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Environmental Design Pedagogy in Leningrad in the 1980s

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  • Yulia Karpova
Throughout the 1970s, Soviet designers were increasingly speaking of ‘environment’ (sreda) as a complex and heterogeneous surrounding, including built and natural elements, historical and newly designed areas. During 1980s, this ‘environmental approach’ was increasingly inciting ecological awareness. In cooperation with environmentalists, philosophers, historians and other specialists, industrial designers sought for specific methods of environmentally affirmative design. In line with this, they also called for a corresponding reconsideration of design pedagogy: no adding “environmental design” as an extra discipline to design departments, but orienting the whole curriculum towards solving environmental issues.

This chapter highlights tensions and contradictions of late Soviet design environmentalism by considering the case of a design workshop run by Vladimir Kirpichev at Mukhina School of Art and Industry in Leningrad from 1978, and the department of environmental design into which it was reorganized in 1990. Following the Mukhina School’s tradition of educational workshops with flexible curricula and charismatic instructors, Kirpichev developed a specific vision of environmental design pedagogy that combined the idea of “collective genius,” the emphasis on handicraft, as well as concepts inspired by systems theory. I will argue that Kirpichev’s approach was essentially humanist, techno-optimist and oriented at satisfying consumer needs rather than solving environmental problems. However, this stance was challenged by the changing socio-political circumstances and broader international contacts in the early 1990s. As an example of this, I will consider Kirpichev team’s participation in the international seminar Interdesign, organized by the Industrial Design Society of America with the support of the U.S. Environmental Protection Agency, and held in San Jose, California, in August 1992. At this event, young Leningrad designers demonstrated the tendency to de-centre the consumer in their picture of environmental design, and, arguably, took a step towards a post-humanist vision of design.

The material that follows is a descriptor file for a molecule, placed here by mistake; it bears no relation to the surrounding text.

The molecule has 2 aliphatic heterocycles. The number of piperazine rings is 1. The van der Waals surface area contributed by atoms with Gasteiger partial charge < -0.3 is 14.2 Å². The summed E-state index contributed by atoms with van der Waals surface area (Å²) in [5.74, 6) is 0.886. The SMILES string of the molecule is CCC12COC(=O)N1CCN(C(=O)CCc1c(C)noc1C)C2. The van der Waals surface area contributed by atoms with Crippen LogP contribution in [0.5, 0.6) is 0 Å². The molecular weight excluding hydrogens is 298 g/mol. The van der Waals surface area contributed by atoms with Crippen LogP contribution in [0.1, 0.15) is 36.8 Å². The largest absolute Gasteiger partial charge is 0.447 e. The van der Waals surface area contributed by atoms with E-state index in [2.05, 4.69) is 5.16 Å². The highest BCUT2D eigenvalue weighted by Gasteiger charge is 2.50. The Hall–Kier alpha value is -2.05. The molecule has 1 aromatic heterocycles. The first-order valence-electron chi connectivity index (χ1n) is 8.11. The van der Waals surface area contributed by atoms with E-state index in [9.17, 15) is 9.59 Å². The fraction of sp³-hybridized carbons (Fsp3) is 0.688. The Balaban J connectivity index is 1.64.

Original languageEnglish
Title of host publicationThe Culture of Nature in the History of Design
EditorsKjetil Fallan
Publication yearJun 2019
Publication statusAccepted/In press - Jun 2019

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